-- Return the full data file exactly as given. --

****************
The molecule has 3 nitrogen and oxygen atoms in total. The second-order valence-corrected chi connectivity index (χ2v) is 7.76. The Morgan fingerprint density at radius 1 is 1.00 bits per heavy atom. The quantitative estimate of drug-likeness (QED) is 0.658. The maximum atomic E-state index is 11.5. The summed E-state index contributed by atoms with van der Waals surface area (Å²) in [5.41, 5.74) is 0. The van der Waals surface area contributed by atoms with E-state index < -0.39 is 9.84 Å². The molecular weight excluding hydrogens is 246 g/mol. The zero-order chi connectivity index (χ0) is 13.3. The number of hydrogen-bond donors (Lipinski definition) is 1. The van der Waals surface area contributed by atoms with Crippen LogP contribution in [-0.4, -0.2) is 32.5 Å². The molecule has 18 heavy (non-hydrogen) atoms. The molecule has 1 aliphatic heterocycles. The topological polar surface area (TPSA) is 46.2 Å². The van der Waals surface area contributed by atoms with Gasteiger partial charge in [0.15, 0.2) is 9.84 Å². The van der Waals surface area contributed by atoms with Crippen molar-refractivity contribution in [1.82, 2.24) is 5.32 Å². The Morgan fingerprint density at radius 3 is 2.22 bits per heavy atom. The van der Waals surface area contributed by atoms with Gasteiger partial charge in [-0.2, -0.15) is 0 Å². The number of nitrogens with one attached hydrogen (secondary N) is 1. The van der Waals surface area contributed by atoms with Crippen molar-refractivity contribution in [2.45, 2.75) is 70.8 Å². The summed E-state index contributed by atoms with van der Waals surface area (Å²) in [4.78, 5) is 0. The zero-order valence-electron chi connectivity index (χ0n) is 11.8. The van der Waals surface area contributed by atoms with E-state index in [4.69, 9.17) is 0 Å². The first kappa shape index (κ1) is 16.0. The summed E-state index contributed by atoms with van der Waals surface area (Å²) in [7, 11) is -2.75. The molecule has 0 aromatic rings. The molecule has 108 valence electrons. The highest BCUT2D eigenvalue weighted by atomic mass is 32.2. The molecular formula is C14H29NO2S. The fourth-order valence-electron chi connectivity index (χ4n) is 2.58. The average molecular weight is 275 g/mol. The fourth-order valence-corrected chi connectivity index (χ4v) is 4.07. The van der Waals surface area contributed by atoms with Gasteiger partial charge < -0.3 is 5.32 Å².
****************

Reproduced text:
The molecule has 3 nitrogen and oxygen atoms in total. The second-order valence-corrected chi connectivity index (χ2v) is 7.76. The Morgan fingerprint density at radius 1 is 1.00 bits per heavy atom. The quantitative estimate of drug-likeness (QED) is 0.658. The maximum atomic E-state index is 11.5. The summed E-state index contributed by atoms with van der Waals surface area (Å²) in [5.41, 5.74) is 0. The van der Waals surface area contributed by atoms with E-state index < -0.39 is 9.84 Å². The molecular weight excluding hydrogens is 246 g/mol. The zero-order chi connectivity index (χ0) is 13.3. The number of hydrogen-bond donors (Lipinski definition) is 1. The van der Waals surface area contributed by atoms with Crippen LogP contribution in [-0.4, -0.2) is 32.5 Å². The molecule has 18 heavy (non-hydrogen) atoms. The molecule has 1 aliphatic heterocycles. The topological polar surface area (TPSA) is 46.2 Å². The van der Waals surface area contributed by atoms with Gasteiger partial charge in [0.15, 0.2) is 9.84 Å². The van der Waals surface area contributed by atoms with Crippen molar-refractivity contribution in [1.82, 2.24) is 5.32 Å². The Morgan fingerprint density at radius 3 is 2.22 bits per heavy atom. The van der Waals surface area contributed by atoms with Gasteiger partial charge in [-0.2, -0.15) is 0 Å². The number of nitrogens with one attached hydrogen (secondary N) is 1. The van der Waals surface area contributed by atoms with Crippen molar-refractivity contribution in [2.45, 2.75) is 70.8 Å². The summed E-state index contributed by atoms with van der Waals surface area (Å²) in [4.78, 5) is 0. The zero-order valence-electron chi connectivity index (χ0n) is 11.8. The van der Waals surface area contributed by atoms with E-state index in [4.69, 9.17) is 0 Å². The first kappa shape index (κ1) is 16.0. The summed E-state index contributed by atoms with van der Waals surface area (Å²) in [7, 11) is -2.75. The molecule has 0 aromatic rings. The molecule has 108 valence electrons. The highest BCUT2D eigenvalue weighted by atomic mass is 32.2. The molecular formula is C14H29NO2S. The fourth-order valence-electron chi connectivity index (χ4n) is 2.58. The average molecular weight is 275 g/mol. The fourth-order valence-corrected chi connectivity index (χ4v) is 4.07. The van der Waals surface area contributed by atoms with Gasteiger partial charge < -0.3 is 5.32 Å².